Latinos are by far the fastest growing chunk ofthe U.S. school population. A new report by the National Council of La Raza gives a fascinating snapshot of this fast-growing population.

Here are some highlights:


  • Over the last 15 years, Latino enrollment has significantly outpaced that of whites and African-Americans.
  • Latinos under the age of 18 now total 18.2 million, a 47 percent jump since 2000.
  • Though white children are still the majority in this age group — 52 percent — Latino children are projected to make up about a third of total pre-K-12 enrollment by 2023.
  • The percentage of Latino children whose parents were born in the U.S. now dwarfs the number of Latino children whose parents were foreign born, 46 to 6 percent. States in the southeastern U.S., led by Tennessee and South Carolina, have seen the most dramatic increases in second-generation Latino children. In other words ...
  • Immigration is no longer the primary factor driving Latino population growth. Overall, 95 percent of Latinos 18 and younger are U.S. born.

Achievement: The Good News

  • By all accounts, school-age Latinos are doing better academically today than 15 years ago.
  • Eight out of 10 are graduating from high school on time.
  • Six out of 10 come from households where the mother also earned a high school diploma. Thats good news because a mother's level of education is a key predictor of children's academic success.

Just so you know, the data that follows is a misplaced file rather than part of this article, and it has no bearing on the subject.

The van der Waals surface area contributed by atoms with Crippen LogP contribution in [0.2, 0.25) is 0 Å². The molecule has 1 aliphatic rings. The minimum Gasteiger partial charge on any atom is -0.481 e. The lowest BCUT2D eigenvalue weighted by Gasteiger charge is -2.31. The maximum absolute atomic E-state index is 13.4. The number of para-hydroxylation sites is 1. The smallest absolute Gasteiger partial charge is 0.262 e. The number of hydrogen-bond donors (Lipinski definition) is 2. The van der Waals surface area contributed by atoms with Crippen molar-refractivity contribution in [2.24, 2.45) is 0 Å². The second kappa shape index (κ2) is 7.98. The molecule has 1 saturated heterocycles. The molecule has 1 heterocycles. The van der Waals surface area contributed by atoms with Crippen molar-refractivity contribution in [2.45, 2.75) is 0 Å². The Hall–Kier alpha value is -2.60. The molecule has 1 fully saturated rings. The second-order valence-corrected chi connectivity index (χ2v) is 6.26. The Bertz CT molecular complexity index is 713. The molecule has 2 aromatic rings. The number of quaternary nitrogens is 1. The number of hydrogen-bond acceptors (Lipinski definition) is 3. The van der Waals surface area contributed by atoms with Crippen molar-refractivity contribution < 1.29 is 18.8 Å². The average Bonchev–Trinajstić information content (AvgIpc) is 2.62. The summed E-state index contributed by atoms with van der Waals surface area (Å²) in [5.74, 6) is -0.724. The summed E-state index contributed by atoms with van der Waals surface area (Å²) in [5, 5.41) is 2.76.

The not so good news from the NCLR report is that Latino students still face big challenges.

  • Latino children are more likely to live in poverty and lack health care.
  • Two in five Latino children between ages 10 and 17 are overweight or obese. Diabetes, asthma and depression are growing problems too.

All of this, of course, has far-reaching implications, not just for Latino youth but for the nation's schools.
This is probably most evident/pressing in the challenge of educating English Language Learners (ELLs).

  • Of the more than 5 million ELL students in the U.S., more than 4 million are Spanish-speaking.

In a section titled "Education and Language," the NCLR study points out that even Latino children who start school speaking English are struggling, in part because too many are concentrated in low-performing schools with poorly trained teachers.
Poverty may not be destiny, but it sure does have an impact on teaching and learning.

Achievement: Challenges Remain

  • Only 21 percent of Latino eighth-graders read at a "proficient" or "advanced" level, compared with 44 percent of white eighth-graders, according to the National Assessment of Educational Progress (NAEP).
  • The numbers for eighth-grade math are no better.
  • Latino children ages 3 to 5 are significantly underrepresented in preschool programs, compared with white or black children. The research shows that this "school readiness" gap has long-term consequences.
  • More than 20 percent of Latino teenagers do not graduate from high school.

The NCLR report doesn't offer much that's surprising, but looked at overall, it paints a troubling picture. The data points put in context the ways in which the Latino population is evolving and maturing.
Copyright 2016 NPR. To see more, visit